On the Appellant’s second issue, learned Counsel for the Appellant submitted that the Constitution of Nigeria guarantees separation of powers among the three arms of government and the National Judicial Council is a creation of the Constitution and as such, its power to discipline persons within its control cannot be interfered with by any authority including the EFCC and the Attorney- General of Lagos State. He relied on Sections 4-6, 153, 158, 160, 292, paragraph 21( B) and 318 of the 1999 Constitution, Federal Republic of Nigeria (as amended); as well as case law in the following cases. Samuel L Ekeocha v Civil Service Commission, Imo State (1981) 1 NCLR 155; Senator BC Okwu v Senator Wayas 8:. ORS (1981) 2 NCLR 522.
Learned Counsel submitted further that the removal of a judicial officer is what the Constitution contemplated and not conviction, because such conviction is not capable of removing the toga given to judicial officers.
Counsel contended that because of this, it is important for such judicial officers to be appropriately removed or suspended first by the NJC. He relied on the cases of Justice Opene v NJC & ORS (2011) LPELR-CA/A/324/O7; Elelu Habeeb v AG Federation  13 NWLR (PT 1318) 423; Abdullahi v Gov. Kano State  16 NWLR (PT 1433) 213 at 256, para A.
LearnedCounsel contended that the conclusion of the learned trial judge that the powers of NJC to discipline and punish wrongdoing by judicial officers do not include powers to determine criminal liability is erroneous. He contended also that the learned trial Judge missed the point when he held in its ruling that the charge against the Appellant can be sustained independently or concurrently with any administrative disciplinary procedure that may be initiated by the NJC.
He submitted that the offences brought against the Appellant is one that constitutes misconduct, which is as defined by Black Law Dictionary 8th edition at page 1019 and paragraph 19 of the fifth schedule to the 1999 Constitution ‘(as amended) and as such the NJ C has power to determine the misconduct/breach of code of conduct which may be criminal in nature.
Learned Counsel urged this court to apply the mischief rule of interpretation to the facts of this case where the literal interpretation of the sections of the Constitution relied upon by the Appellant will not lead to a clear and unambiguous interpretation/conclusion as suggested by the Appellant. He relied on Section 15 of the Court of Appeal Act and the cases of
Ifezue v Mbadugha (1984) NSCL 14; Wilson v Attorney-General of Bendel State  1 NWLR (PT 4) 572; Savanah Bank Of Nig Ltd v Ajilo  1 NWLR (PT 97) 305; Uwaifo v AG. Bendel State & ORS (1982) NSCC (Vol 13) 221: Adeyemi-Bero vs LSDPC  8 NWLR (PT 1356) 238 at 301 paras B-C, 304 paras F-G, 310 paras C-E for the purpose of mischief rule and when to apply same. He submitted that the mischief the 1999 Constitution was made to cure is the interference by the Executive arm of government in the Judiciary. He relied on Section 256 of the 1979 Constitution to buttress his point.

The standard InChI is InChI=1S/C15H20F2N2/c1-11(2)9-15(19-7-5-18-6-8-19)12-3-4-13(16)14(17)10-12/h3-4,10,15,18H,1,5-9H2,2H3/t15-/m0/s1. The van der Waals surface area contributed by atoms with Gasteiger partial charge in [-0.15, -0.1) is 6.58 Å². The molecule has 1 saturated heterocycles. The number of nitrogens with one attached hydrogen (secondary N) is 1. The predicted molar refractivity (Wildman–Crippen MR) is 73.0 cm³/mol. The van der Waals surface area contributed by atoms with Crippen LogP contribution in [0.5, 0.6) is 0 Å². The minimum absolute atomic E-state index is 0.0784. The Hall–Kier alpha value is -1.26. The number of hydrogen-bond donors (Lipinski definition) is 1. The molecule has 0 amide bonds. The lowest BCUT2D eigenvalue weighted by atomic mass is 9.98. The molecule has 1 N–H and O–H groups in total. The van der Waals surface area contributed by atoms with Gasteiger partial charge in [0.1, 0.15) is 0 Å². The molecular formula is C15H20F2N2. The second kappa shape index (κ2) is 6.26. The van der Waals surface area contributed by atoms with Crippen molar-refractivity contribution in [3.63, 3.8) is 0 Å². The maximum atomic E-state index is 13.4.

Learned Counsel submitted that the use of ‘shall’ in paragraph 21(B) of the third schedule to the 1999 Constitution (as amended) gives no room for the court’s discretion. He relied on the cases of Agbiti v Nigerian Navy  4 NWLR (PT 1236) 175 at 210, per Adekeye, JSC; National Assembly v 0.0.1 co LTD  5 NWLR (PT 1081) 519 at 540, per Omoleye, JCA, paras D-G; Section 10(2) of the Interpretation Act; Section 318(4) of the 1999 Constitution (as amended). He submitted that the power of NJC to discipline judicial officers cannot be interfered with until after NJC determines such cases, and where found guilty; NJC can recommend such judicial officers for removal and trial in a proper court. He submitted further that Section 272 of the 1999 Constitution relied upon by the learned trial judge to assume jurisdiction is subject to other provisions of the Constitution cited by the Appellant’s Counsel and that same was not considered by the trial court in giving its ruling. He relied on the cases of Labiyi v Anretiola  8 NWLR (PT 258) 139 at 163, per Ejiwunmi, J SC; Ebhota v Plateau Investment & Property Dev. Co. LTD  15 NWLR (PT 948) 266 at 283, paras B-E.
The Respondent’s Counsel on its sole issue submitted that the doctrine of judicial immunity does not protect a serving judicial officer against criminal proceedings when he is reasonably suspected to have committed a criminal offence.
He submitted that the Information preferred against the Appellant ensued as a result of the Appellant’s extra-judicial acts which contravene the provisions of the law under which the Appellant is charged. He relied on the cases of SBM Services Nig Ltd 8r. ORS v Okon & Ors (2003) LPELR-7292 (CA), per Ekpe, JCA, 30-33, paras BA); Candide-Johnson v Edigin (1990) LPELR-20108 (CA), per STATE & ORS (1982) NSCC (Vol 13) 221: Adeyemi-Bero vs LSDPC  8 NWLR (PT 1356) 238 at 301 paras B-C, 304 paras F-G, 310 paras C-E for the purpose of mischief rule and when to apply same. He submitted that the mischief the 1999 Constitution was made to cure is the interference by the Executive arm of government in the Judiciary. He relied on Section 256 of the 1979 Constitution to buttress his point.